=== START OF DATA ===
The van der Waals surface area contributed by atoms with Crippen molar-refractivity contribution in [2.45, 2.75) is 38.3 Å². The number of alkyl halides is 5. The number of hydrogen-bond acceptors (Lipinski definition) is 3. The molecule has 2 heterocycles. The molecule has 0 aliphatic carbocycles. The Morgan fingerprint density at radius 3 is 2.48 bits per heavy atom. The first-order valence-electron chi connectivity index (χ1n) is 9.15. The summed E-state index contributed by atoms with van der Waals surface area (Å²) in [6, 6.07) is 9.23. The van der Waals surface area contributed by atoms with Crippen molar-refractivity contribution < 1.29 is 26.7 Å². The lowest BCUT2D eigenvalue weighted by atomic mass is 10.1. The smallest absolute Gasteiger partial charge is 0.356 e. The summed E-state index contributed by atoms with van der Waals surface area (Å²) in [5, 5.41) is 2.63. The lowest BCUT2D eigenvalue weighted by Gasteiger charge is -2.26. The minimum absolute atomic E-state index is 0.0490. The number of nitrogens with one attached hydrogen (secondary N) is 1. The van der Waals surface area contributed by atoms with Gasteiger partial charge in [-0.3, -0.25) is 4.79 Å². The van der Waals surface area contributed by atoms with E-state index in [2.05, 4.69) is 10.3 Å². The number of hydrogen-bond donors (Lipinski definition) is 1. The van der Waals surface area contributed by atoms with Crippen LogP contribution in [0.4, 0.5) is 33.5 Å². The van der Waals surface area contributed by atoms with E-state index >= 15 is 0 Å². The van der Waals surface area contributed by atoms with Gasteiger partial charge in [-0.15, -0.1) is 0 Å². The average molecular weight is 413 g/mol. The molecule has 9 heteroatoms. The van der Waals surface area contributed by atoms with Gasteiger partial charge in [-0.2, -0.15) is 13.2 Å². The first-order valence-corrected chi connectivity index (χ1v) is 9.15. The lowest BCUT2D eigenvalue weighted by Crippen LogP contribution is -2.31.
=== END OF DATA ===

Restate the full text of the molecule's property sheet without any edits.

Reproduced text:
The van der Waals surface area contributed by atoms with Crippen molar-refractivity contribution in [2.45, 2.75) is 38.3 Å². The number of alkyl halides is 5. The number of hydrogen-bond acceptors (Lipinski definition) is 3. The molecule has 2 heterocycles. The molecule has 0 aliphatic carbocycles. The Morgan fingerprint density at radius 3 is 2.48 bits per heavy atom. The first-order valence-electron chi connectivity index (χ1n) is 9.15. The summed E-state index contributed by atoms with van der Waals surface area (Å²) in [6, 6.07) is 9.23. The van der Waals surface area contributed by atoms with Crippen molar-refractivity contribution < 1.29 is 26.7 Å². The lowest BCUT2D eigenvalue weighted by atomic mass is 10.1. The smallest absolute Gasteiger partial charge is 0.356 e. The summed E-state index contributed by atoms with van der Waals surface area (Å²) in [5, 5.41) is 2.63. The lowest BCUT2D eigenvalue weighted by Gasteiger charge is -2.26. The minimum absolute atomic E-state index is 0.0490. The number of nitrogens with one attached hydrogen (secondary N) is 1. The van der Waals surface area contributed by atoms with Gasteiger partial charge in [-0.3, -0.25) is 4.79 Å². The van der Waals surface area contributed by atoms with E-state index in [2.05, 4.69) is 10.3 Å². The number of hydrogen-bond donors (Lipinski definition) is 1. The van der Waals surface area contributed by atoms with Crippen LogP contribution in [0.4, 0.5) is 33.5 Å². The van der Waals surface area contributed by atoms with E-state index >= 15 is 0 Å². The van der Waals surface area contributed by atoms with Gasteiger partial charge in [-0.15, -0.1) is 0 Å². The average molecular weight is 413 g/mol. The molecule has 9 heteroatoms. The van der Waals surface area contributed by atoms with Gasteiger partial charge in [-0.2, -0.15) is 13.2 Å². The first-order valence-corrected chi connectivity index (χ1v) is 9.15. The lowest BCUT2D eigenvalue weighted by Crippen LogP contribution is -2.31.